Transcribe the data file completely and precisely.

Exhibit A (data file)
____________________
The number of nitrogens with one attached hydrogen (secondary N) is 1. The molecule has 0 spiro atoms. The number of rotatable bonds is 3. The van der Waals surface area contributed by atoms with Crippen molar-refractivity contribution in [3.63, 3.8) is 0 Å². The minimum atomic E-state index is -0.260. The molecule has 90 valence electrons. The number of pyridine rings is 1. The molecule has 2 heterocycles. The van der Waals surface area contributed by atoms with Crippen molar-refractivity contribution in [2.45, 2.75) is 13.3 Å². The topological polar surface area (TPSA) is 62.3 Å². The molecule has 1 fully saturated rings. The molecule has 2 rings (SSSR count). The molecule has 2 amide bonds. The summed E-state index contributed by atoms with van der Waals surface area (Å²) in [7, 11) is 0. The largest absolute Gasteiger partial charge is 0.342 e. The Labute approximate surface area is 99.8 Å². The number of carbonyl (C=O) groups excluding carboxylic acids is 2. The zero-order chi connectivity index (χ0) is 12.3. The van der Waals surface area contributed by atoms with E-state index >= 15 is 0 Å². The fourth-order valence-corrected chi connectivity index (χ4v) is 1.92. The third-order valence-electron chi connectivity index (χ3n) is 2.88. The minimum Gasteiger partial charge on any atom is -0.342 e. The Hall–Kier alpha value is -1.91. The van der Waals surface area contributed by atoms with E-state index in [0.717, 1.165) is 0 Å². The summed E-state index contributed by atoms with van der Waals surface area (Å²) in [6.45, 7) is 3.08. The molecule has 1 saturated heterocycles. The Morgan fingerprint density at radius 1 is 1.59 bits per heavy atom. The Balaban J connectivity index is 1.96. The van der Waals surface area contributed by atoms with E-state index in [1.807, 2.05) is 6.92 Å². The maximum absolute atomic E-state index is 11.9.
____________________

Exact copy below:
The number of nitrogens with one attached hydrogen (secondary N) is 1. The molecule has 0 spiro atoms. The number of rotatable bonds is 3. The van der Waals surface area contributed by atoms with Crippen molar-refractivity contribution in [3.63, 3.8) is 0 Å². The minimum atomic E-state index is -0.260. The molecule has 90 valence electrons. The number of pyridine rings is 1. The molecule has 2 heterocycles. The van der Waals surface area contributed by atoms with Crippen molar-refractivity contribution in [2.45, 2.75) is 13.3 Å². The topological polar surface area (TPSA) is 62.3 Å². The molecule has 1 fully saturated rings. The molecule has 2 rings (SSSR count). The molecule has 2 amide bonds. The summed E-state index contributed by atoms with van der Waals surface area (Å²) in [7, 11) is 0. The largest absolute Gasteiger partial charge is 0.342 e. The Labute approximate surface area is 99.8 Å². The number of carbonyl (C=O) groups excluding carboxylic acids is 2. The zero-order chi connectivity index (χ0) is 12.3. The van der Waals surface area contributed by atoms with E-state index >= 15 is 0 Å². The fourth-order valence-corrected chi connectivity index (χ4v) is 1.92. The third-order valence-electron chi connectivity index (χ3n) is 2.88. The minimum Gasteiger partial charge on any atom is -0.342 e. The Hall–Kier alpha value is -1.91. The van der Waals surface area contributed by atoms with E-state index in [0.717, 1.165) is 0 Å². The summed E-state index contributed by atoms with van der Waals surface area (Å²) in [6.45, 7) is 3.08. The molecule has 1 saturated heterocycles. The Morgan fingerprint density at radius 1 is 1.59 bits per heavy atom. The Balaban J connectivity index is 1.96. The van der Waals surface area contributed by atoms with E-state index in [1.807, 2.05) is 6.92 Å². The maximum absolute atomic E-state index is 11.9.